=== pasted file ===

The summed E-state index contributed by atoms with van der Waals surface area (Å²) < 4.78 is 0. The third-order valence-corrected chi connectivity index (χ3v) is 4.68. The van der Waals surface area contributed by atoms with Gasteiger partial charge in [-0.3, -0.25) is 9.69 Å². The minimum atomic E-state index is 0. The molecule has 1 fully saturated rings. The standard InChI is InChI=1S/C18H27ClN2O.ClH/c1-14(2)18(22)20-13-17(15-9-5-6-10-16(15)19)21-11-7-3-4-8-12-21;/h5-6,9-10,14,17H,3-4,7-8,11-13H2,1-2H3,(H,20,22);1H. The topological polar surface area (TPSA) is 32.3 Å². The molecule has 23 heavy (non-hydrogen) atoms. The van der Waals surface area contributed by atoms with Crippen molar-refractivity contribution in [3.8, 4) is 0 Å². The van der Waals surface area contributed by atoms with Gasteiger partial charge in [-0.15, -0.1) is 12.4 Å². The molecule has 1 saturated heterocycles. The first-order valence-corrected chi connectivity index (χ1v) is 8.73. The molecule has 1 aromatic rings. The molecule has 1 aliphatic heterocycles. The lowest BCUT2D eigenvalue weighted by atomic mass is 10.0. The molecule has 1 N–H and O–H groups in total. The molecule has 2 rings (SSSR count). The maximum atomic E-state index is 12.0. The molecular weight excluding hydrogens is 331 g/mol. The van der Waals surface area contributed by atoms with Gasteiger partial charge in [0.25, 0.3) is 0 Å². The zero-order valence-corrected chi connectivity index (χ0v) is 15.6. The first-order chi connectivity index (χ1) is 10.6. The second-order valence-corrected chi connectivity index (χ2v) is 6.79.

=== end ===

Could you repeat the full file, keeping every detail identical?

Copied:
The summed E-state index contributed by atoms with van der Waals surface area (Å²) < 4.78 is 0. The third-order valence-corrected chi connectivity index (χ3v) is 4.68. The van der Waals surface area contributed by atoms with Gasteiger partial charge in [-0.3, -0.25) is 9.69 Å². The minimum atomic E-state index is 0. The molecule has 1 fully saturated rings. The standard InChI is InChI=1S/C18H27ClN2O.ClH/c1-14(2)18(22)20-13-17(15-9-5-6-10-16(15)19)21-11-7-3-4-8-12-21;/h5-6,9-10,14,17H,3-4,7-8,11-13H2,1-2H3,(H,20,22);1H. The topological polar surface area (TPSA) is 32.3 Å². The molecule has 23 heavy (non-hydrogen) atoms. The van der Waals surface area contributed by atoms with Crippen molar-refractivity contribution in [3.8, 4) is 0 Å². The van der Waals surface area contributed by atoms with Gasteiger partial charge in [-0.15, -0.1) is 12.4 Å². The molecule has 1 saturated heterocycles. The first-order valence-corrected chi connectivity index (χ1v) is 8.73. The molecule has 1 aromatic rings. The molecule has 1 aliphatic heterocycles. The lowest BCUT2D eigenvalue weighted by atomic mass is 10.0. The molecule has 1 N–H and O–H groups in total. The molecule has 2 rings (SSSR count). The maximum atomic E-state index is 12.0. The molecular weight excluding hydrogens is 331 g/mol. The van der Waals surface area contributed by atoms with Gasteiger partial charge in [0.25, 0.3) is 0 Å². The zero-order valence-corrected chi connectivity index (χ0v) is 15.6. The first-order chi connectivity index (χ1) is 10.6. The second-order valence-corrected chi connectivity index (χ2v) is 6.79.